The Catholic Writings of Orestes Brownson
Michael P. Federici
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Geisteswissenschaften, Kunst, Musik / Philosophie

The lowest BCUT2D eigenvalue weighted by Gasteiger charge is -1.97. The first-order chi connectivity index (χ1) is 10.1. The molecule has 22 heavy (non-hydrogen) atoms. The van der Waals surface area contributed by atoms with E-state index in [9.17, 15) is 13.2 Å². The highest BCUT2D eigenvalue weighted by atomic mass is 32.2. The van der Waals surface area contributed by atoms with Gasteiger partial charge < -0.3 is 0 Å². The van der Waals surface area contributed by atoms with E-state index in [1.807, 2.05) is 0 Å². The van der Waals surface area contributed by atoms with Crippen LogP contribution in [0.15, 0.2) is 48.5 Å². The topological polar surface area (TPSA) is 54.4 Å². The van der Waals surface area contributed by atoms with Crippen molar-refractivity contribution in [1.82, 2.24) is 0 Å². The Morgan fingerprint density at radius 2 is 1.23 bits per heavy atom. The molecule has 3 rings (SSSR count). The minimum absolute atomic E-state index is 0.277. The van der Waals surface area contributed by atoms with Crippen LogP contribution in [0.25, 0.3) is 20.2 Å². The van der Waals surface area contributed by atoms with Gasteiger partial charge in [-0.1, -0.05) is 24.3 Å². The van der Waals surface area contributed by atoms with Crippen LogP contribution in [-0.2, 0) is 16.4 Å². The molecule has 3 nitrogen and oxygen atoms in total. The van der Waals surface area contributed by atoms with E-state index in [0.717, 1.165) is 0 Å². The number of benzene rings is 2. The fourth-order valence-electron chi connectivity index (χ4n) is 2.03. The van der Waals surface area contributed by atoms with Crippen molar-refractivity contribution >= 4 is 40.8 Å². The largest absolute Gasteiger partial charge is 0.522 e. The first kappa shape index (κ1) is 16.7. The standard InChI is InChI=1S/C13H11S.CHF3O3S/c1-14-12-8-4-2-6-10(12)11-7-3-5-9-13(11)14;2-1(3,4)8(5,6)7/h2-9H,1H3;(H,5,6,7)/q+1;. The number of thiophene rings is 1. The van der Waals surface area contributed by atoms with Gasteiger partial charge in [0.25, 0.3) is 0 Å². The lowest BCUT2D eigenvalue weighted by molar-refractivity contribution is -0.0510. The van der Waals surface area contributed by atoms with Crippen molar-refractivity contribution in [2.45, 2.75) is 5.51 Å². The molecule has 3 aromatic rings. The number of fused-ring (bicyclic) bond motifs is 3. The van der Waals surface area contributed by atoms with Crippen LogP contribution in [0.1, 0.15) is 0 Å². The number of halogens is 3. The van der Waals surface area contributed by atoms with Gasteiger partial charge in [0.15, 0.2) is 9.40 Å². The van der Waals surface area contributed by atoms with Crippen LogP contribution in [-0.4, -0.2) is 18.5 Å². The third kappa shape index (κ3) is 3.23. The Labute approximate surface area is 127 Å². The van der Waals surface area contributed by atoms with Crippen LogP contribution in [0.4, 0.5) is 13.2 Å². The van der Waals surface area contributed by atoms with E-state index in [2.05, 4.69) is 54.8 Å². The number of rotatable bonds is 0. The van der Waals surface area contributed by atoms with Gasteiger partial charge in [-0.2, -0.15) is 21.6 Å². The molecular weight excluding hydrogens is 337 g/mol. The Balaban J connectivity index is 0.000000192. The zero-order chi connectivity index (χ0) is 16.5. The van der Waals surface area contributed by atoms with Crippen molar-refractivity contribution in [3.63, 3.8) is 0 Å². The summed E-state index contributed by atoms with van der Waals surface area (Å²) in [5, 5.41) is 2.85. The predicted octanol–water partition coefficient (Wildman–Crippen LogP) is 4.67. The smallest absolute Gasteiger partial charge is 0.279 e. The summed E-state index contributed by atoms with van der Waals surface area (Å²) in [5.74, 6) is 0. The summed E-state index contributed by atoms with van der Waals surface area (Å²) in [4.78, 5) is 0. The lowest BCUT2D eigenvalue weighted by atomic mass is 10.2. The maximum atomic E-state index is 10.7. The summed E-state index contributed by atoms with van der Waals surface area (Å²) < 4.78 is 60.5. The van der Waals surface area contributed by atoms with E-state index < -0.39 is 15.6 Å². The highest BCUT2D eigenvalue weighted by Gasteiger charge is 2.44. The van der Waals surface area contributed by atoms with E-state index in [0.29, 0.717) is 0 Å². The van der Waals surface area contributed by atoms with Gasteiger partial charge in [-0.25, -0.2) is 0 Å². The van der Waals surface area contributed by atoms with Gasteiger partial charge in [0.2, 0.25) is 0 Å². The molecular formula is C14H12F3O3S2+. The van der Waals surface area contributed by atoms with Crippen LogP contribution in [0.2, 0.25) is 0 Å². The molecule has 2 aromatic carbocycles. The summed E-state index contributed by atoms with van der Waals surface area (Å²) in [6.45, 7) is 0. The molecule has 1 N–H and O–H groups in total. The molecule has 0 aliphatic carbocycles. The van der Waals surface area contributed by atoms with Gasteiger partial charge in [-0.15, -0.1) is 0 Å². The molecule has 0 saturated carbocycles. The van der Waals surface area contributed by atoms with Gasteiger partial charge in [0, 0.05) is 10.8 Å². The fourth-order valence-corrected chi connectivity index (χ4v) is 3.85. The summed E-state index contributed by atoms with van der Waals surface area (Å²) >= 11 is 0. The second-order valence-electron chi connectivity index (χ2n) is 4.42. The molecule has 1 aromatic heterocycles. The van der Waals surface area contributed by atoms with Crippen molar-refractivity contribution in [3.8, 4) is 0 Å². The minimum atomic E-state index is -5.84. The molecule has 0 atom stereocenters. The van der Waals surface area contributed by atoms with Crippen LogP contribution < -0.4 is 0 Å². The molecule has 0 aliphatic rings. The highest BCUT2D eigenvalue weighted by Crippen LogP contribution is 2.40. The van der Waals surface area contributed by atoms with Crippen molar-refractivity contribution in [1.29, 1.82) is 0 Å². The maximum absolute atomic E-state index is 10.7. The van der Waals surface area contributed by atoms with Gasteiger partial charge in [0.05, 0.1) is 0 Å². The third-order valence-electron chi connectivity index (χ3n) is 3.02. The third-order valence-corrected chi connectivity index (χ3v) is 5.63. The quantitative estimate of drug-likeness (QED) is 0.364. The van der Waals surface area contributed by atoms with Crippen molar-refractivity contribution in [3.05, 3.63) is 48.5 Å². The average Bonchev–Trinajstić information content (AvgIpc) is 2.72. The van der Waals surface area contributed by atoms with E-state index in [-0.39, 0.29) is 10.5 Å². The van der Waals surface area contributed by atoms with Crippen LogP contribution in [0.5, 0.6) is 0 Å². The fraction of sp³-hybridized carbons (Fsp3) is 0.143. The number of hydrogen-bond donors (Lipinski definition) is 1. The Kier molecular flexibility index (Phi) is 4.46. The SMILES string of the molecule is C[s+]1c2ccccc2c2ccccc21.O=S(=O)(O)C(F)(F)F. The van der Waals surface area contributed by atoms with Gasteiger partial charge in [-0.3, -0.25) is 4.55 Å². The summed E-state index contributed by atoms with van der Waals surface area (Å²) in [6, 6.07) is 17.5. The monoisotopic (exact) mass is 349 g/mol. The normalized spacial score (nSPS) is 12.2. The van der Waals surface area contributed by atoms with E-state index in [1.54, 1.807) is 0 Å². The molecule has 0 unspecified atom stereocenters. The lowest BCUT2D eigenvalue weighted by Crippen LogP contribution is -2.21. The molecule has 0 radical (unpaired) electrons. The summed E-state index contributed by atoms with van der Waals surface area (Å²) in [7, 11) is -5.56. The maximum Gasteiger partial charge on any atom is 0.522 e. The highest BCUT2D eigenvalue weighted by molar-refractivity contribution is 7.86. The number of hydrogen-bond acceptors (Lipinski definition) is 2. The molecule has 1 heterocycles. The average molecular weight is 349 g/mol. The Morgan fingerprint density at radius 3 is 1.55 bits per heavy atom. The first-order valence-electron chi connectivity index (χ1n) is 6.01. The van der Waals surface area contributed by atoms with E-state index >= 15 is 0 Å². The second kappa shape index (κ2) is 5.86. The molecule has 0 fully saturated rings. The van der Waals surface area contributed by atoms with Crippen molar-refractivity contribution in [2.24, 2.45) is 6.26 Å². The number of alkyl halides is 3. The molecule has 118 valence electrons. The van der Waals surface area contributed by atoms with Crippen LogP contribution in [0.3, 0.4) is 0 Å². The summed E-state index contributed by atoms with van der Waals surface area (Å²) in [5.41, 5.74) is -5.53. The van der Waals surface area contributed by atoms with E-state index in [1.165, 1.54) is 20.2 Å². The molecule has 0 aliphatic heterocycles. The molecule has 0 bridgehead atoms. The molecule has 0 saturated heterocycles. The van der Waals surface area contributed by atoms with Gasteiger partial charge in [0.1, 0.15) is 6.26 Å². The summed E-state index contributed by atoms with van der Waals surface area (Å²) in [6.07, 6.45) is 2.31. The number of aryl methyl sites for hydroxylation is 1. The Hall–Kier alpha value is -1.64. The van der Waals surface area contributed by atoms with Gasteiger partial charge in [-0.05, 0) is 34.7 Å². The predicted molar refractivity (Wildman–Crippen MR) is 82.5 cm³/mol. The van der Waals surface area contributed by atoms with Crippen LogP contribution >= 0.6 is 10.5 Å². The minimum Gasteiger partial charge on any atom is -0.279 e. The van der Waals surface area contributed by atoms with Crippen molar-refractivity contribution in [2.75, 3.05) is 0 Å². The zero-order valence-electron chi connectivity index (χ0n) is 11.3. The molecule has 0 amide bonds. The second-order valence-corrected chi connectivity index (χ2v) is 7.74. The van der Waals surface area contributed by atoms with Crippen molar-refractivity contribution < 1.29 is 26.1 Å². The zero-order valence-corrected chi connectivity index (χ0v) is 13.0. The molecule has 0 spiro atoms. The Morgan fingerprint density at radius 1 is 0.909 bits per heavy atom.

This collection of thirteen original essays by Orestes Augustus Brownson (1803–1876), a major political and philosophical figure in the American Catholic intellectual tradition, presents his developed political theory in which he devotes central attention to connecting Catholicism to American politics. These writings, which date from 1856 to 1874, cover not only his conversion to Catholicism after experimenting with a variety of religious and political beliefs but also slavery, the Civil War, Reconstruction, the era of Jacksonian democracy, and a host of social, political, and economic issues. During this time, Brownson became one of the nation’s leading thinkers and critics. Although faced with a dominant Protestant culture, Brownson argued for a political and social culture influenced by his deeply held Catholic faith. He defended Catholicism from the common charge that it was incompatible with American constitutionalism and, in fact, argued that it was the only spiritually viable foundation for American politics. He defended the political theory and institutions of the American framers, applauding their realistic view of human nature and the importance of both virtue in political leaders and checks and restraints in their constitutional structures. He opposed the rising influence of populist democracy by explaining its flawed assumptions about human nature and the possibilities of politics. Michael P. Federici's well-written introduction situates these essays within a coherent theme and explains how these essays are especially relevant to contemporary debates about populism, race, American exceptionalism, and the relationship between religion and politics. The book will interest students and scholars of American political thought, as well as those with an interest in religion and politics.